Just under a quarter of a century ago, I failed the 11+.
I’ll admit, the experience was less than cataclysmic for my skinny pre-teen self. I remember being asked by my school teacher if I wanted to sit the exam, with my ‘yes vote’ being cast when my best friend was confirmed as sitting the exam too, with it being held in the morning, meaning we were offered an afternoon off school! I can remember sitting the tricky exam, then going home and watching WWF wrestling with my best friend.
I was oblivious to the pressures and potential ramifications of school selection and the 11+, as were my parents. There was no private tutoring or intensive preparation for me. On being politely informed by letter that I had failed, I was simply relieved that I’d be going to school with my best friend and my other school mates.
I am not bitter about missing out on grammar school (I have happily surpassed the seeming expectations of my pre-pubescent exam failure). Nor is my personal story the determining factor that shapes my view about whether we should bring back grammar schools. The evidence on grammar schools is pretty stark and it places my personal take into a more substantive context.
There are great anecdotes relating students who became huge successes after attending grammar schools. Indeed, our new prime minister, Theresa May, attended a grammar school, alongside a quarter of the current cabinet. Crucially though, this ‘survivor bias‘ (focusing on the few ‘survivors’ because of their visibility) inevitably ignores the hidden reality of the many thousands of would-be politicians who attended secondary modern schools, but were not offered the requisite academic opportunities to become a cabinet MP when they failed aged 11. We must therefore dig beneath the visible anecdotes of successful individuals to the more substantial evidence.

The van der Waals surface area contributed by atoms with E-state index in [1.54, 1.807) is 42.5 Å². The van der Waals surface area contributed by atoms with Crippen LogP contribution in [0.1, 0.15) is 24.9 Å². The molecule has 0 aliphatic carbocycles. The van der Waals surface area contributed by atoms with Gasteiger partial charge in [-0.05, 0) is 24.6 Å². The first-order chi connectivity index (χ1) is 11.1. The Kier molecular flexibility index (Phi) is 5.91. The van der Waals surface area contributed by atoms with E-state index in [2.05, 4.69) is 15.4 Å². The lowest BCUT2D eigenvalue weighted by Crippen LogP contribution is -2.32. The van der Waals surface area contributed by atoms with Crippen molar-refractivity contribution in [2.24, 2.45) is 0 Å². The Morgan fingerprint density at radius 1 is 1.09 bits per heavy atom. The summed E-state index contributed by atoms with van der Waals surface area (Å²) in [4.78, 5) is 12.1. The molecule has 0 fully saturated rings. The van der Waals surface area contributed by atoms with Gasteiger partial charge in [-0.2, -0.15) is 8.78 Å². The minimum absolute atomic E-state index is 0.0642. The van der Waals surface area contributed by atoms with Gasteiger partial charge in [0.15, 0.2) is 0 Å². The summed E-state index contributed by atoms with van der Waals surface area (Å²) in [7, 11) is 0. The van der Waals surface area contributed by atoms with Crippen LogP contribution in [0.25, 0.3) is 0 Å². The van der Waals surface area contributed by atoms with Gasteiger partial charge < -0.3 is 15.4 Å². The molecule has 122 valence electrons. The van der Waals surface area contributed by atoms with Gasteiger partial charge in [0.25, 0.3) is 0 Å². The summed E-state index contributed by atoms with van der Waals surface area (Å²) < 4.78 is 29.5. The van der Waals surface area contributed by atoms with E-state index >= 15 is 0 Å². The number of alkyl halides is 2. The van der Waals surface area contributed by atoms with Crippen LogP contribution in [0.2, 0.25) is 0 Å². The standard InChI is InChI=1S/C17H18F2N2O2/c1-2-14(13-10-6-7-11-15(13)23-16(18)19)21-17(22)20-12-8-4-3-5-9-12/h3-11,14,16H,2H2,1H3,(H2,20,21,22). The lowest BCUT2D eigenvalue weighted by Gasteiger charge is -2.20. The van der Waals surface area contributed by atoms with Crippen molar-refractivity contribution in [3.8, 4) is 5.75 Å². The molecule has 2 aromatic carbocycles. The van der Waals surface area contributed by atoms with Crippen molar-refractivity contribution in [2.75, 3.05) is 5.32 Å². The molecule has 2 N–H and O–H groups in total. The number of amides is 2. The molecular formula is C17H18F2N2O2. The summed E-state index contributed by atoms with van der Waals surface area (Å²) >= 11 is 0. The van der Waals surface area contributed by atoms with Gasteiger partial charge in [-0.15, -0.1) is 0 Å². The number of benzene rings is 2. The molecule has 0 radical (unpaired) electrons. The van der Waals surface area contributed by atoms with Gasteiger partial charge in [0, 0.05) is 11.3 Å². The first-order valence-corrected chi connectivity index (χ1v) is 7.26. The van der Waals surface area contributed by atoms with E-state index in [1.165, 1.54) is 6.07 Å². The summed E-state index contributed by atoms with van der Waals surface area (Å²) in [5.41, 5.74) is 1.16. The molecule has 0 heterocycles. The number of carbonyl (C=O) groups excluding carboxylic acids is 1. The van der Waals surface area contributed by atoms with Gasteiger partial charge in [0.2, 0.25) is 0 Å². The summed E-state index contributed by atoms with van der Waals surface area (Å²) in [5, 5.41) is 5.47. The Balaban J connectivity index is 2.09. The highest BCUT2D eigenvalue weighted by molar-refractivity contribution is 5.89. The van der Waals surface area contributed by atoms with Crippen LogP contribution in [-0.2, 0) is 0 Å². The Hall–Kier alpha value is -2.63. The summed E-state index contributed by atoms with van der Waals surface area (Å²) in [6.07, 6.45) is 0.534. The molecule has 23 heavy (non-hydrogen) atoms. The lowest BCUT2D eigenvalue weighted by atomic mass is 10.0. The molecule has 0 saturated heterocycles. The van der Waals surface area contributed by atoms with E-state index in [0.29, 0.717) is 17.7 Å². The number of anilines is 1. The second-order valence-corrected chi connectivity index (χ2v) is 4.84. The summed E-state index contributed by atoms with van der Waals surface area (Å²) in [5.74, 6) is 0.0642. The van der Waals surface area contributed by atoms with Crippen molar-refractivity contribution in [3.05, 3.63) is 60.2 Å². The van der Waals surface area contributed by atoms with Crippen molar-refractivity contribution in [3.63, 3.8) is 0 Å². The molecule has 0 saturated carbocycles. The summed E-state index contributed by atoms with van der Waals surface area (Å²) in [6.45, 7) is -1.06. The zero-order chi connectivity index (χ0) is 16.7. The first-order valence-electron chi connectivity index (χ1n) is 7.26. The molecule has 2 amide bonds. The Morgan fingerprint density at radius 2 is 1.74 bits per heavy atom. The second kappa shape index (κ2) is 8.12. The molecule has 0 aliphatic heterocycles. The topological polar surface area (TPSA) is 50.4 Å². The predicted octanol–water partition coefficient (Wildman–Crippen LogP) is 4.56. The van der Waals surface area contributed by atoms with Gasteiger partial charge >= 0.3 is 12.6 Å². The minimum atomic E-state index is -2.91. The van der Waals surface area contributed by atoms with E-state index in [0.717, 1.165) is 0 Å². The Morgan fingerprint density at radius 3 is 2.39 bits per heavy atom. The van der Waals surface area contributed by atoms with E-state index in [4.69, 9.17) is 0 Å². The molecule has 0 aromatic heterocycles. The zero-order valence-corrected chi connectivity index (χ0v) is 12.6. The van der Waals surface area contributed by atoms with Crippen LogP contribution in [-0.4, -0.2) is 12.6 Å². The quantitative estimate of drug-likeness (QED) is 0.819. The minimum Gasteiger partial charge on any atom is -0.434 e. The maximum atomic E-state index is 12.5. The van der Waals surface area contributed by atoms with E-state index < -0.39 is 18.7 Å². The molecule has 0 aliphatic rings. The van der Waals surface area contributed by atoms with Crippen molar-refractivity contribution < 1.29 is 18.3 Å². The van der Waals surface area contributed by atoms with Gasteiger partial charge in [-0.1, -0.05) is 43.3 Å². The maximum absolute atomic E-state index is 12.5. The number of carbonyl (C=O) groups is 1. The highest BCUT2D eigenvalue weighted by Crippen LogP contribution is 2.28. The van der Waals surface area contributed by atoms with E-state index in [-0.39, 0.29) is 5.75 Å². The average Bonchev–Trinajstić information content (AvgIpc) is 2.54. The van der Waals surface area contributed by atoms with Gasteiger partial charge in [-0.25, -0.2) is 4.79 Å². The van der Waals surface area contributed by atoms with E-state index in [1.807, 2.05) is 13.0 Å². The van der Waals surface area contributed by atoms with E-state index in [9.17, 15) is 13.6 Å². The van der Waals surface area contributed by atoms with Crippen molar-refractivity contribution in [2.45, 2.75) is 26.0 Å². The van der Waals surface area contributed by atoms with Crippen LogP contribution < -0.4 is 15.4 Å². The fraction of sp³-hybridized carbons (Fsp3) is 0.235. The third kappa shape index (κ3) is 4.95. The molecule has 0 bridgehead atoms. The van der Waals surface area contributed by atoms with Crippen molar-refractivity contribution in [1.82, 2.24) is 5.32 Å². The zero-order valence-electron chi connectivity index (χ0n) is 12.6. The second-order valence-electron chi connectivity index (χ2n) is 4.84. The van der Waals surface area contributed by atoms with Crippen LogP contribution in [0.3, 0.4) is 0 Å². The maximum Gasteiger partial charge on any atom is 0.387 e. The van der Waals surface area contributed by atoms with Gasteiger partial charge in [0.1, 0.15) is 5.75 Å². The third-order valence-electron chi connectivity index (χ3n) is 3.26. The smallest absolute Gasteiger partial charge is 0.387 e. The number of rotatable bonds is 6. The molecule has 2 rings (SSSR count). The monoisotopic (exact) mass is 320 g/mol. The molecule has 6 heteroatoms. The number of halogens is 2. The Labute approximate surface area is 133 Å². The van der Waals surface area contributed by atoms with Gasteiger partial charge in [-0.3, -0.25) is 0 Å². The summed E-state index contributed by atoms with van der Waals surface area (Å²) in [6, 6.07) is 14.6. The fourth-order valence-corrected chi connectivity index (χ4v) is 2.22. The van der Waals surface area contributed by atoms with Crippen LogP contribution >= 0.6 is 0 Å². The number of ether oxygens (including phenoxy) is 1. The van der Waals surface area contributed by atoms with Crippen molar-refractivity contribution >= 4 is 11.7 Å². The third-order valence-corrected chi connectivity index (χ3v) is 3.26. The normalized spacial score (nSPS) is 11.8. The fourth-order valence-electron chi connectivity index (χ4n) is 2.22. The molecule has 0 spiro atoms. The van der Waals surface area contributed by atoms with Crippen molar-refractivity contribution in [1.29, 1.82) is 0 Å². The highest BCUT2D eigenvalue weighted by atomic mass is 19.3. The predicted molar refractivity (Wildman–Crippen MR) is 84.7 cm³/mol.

Grammar schools are not the engines of social mobility that they are purported to be by some. The evidence is long-standing. In 1954, the Gurney-Dixon Report showed only a fraction of children from working class communities went onto university. The Robbins Report (1963) showed a mere 0.3% of working class children who attended grammar schools went onto achieve two A levels or more. More recently, The Sutton Trust report on grammar schools showed only 3% of children on free school meals attended the existing 163 grammar schools.
The contemporary evidence-base is wide-ranging, with institutions like the BBC (‘Why not bring back grammar schools?‘), Policy Exchange (‘Five reasons why a return to grammar schools is a bad idea‘), LKMco (‘Grammar Schools and Social Mobility: The Uncle Steve Effect’), and many more, all highlighting the deep issues with this system of selective schooling aged 11.
International evidence raises further questions. A huge international study by Hanushek and Woessmann (2006), showed that early tracking – dividing students into different ability streams – increases educational inequality. Another international study, by Brunello and Checchi (2006), showed that this approach reinforced the impact of family background – squashing social mobility. The OECD show that most selection occurs later than 11 in school systems – the OECD average age for selection is 14 – with the insight that motivation levels amongst students is lower in systems where children are selected early. Unhappily, other countries that select at 11 – Austria and Germany – also prove the most socially segregated.